Making Our Voice Heard On Trade Concerns

July 18, 2018

The reality of trade retaliation has begun to set in, In the wake of the administration’s imposition of Section 232 tariffs on steel and aluminum. Since the tariffs were imposed in June, the U.S. agricultural sector has faced retaliatory tariffs from Mexico, Canada, the EU, China, Turkey, and India among others. The U.S. dry bean industry, in particular, is on the trade retaliation list from China and the EU. As China is a competitor and not a significant export market for U.S. dry beans, the primary concern right now is the 25% retaliatory tariff on imports of all U.S. dry beans to the EU. As our largest regional export market with over 140,000 MT of dry beans, the losses to our industry could be in the millions of dollars. We are already feeling the impact. In response to concerns regarding losses stemming from what could be a protracted trade dispute with the EU, USDBC has taken several recent actions:

  1. Developed talking points for the industry to use with relevant Congressional representatives.
  2. Sent a letter from USDBC President Deon Maasjo to all dry bean state Senators and Congressional representatives in key growing districts, outlining our concerns and asking for relief.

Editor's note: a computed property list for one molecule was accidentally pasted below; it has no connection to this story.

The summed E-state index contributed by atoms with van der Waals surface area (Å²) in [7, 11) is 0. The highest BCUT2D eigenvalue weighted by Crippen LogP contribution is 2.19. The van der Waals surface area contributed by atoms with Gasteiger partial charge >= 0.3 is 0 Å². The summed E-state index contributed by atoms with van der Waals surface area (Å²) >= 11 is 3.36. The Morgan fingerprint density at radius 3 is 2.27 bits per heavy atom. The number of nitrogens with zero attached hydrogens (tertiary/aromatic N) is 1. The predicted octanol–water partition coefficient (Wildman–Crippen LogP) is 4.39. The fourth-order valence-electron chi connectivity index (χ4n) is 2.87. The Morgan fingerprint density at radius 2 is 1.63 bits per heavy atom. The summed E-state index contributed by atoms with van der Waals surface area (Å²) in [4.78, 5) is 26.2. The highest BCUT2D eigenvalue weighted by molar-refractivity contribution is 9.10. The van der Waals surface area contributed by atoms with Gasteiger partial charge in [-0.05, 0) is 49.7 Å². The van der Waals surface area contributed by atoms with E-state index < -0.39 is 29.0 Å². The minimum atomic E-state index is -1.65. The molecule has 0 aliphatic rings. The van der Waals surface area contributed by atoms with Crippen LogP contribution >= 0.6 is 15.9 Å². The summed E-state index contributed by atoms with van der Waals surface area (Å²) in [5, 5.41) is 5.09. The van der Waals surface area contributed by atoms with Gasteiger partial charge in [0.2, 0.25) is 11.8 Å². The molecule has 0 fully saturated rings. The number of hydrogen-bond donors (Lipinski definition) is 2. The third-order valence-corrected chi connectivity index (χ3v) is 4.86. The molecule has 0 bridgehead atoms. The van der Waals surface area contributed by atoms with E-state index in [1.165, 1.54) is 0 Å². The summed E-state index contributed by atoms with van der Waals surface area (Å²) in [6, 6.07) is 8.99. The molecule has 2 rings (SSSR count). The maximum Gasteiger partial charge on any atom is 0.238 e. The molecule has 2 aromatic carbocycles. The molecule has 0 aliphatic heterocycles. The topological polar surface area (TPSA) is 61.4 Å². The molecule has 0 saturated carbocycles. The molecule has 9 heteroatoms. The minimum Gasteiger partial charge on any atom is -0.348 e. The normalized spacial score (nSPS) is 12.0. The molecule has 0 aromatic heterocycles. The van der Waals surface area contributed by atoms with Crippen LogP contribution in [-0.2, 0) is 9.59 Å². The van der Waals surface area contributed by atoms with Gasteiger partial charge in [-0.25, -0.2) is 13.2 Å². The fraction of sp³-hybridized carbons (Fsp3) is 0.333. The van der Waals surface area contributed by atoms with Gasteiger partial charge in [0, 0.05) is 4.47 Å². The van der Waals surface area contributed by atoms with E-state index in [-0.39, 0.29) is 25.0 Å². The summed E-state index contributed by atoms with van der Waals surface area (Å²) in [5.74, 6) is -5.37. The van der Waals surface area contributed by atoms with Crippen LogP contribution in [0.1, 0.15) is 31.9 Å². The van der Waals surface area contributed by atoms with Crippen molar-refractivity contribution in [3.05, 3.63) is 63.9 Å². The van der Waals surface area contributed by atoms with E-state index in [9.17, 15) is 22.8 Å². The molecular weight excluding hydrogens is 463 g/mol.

3. Sent a letter to USDA Undersecretary of Agriculture for Trade and Foreign Agricultural Affairs, Ted McKinney, with suggestions for a trade mitigation plan to help our industry remain resilient during this challenging time.

This is in addition to previous collaboration with global colleagues in the EU in an attempt to avoid tariffs on dry beans. We have been told by EU trade authorities that the only path for tariff relief is for the U.S. to lift tariffs on steel and aluminum. While we continue to advocate for Section 232 tariff exemption for the EU, we are identifying interim measures and working to maintain our global trade dynamics in this difficult climate. If you are interested in seeing any of the letters drafted, they will be posted on the members-only site.

Posted in: Bean Bulletin